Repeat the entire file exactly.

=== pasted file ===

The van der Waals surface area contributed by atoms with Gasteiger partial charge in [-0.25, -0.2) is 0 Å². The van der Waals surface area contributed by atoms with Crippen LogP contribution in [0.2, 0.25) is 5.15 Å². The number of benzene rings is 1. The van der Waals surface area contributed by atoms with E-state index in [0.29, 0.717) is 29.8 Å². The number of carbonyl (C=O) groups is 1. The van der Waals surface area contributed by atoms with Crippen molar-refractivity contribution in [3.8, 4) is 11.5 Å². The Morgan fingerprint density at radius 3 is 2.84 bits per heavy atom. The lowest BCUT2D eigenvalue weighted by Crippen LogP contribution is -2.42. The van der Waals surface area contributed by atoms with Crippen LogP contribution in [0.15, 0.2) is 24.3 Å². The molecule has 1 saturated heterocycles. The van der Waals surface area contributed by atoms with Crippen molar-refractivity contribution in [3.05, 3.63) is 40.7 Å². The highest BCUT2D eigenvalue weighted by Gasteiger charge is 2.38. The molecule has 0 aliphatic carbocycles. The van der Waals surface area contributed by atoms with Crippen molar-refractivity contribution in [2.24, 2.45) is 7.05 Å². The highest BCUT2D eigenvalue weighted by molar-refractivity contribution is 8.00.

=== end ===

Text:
The van der Waals surface area contributed by atoms with Gasteiger partial charge in [-0.25, -0.2) is 0 Å². The van der Waals surface area contributed by atoms with Crippen LogP contribution in [0.2, 0.25) is 5.15 Å². The number of benzene rings is 1. The van der Waals surface area contributed by atoms with E-state index in [0.29, 0.717) is 29.8 Å². The number of carbonyl (C=O) groups is 1. The van der Waals surface area contributed by atoms with Crippen molar-refractivity contribution in [3.8, 4) is 11.5 Å². The Morgan fingerprint density at radius 3 is 2.84 bits per heavy atom. The lowest BCUT2D eigenvalue weighted by Crippen LogP contribution is -2.42. The van der Waals surface area contributed by atoms with Crippen LogP contribution in [0.15, 0.2) is 24.3 Å². The molecule has 1 saturated heterocycles. The van der Waals surface area contributed by atoms with Crippen molar-refractivity contribution in [3.05, 3.63) is 40.7 Å². The highest BCUT2D eigenvalue weighted by Gasteiger charge is 2.38. The molecule has 0 aliphatic carbocycles. The van der Waals surface area contributed by atoms with Crippen molar-refractivity contribution in [2.24, 2.45) is 7.05 Å². The highest BCUT2D eigenvalue weighted by molar-refractivity contribution is 8.00.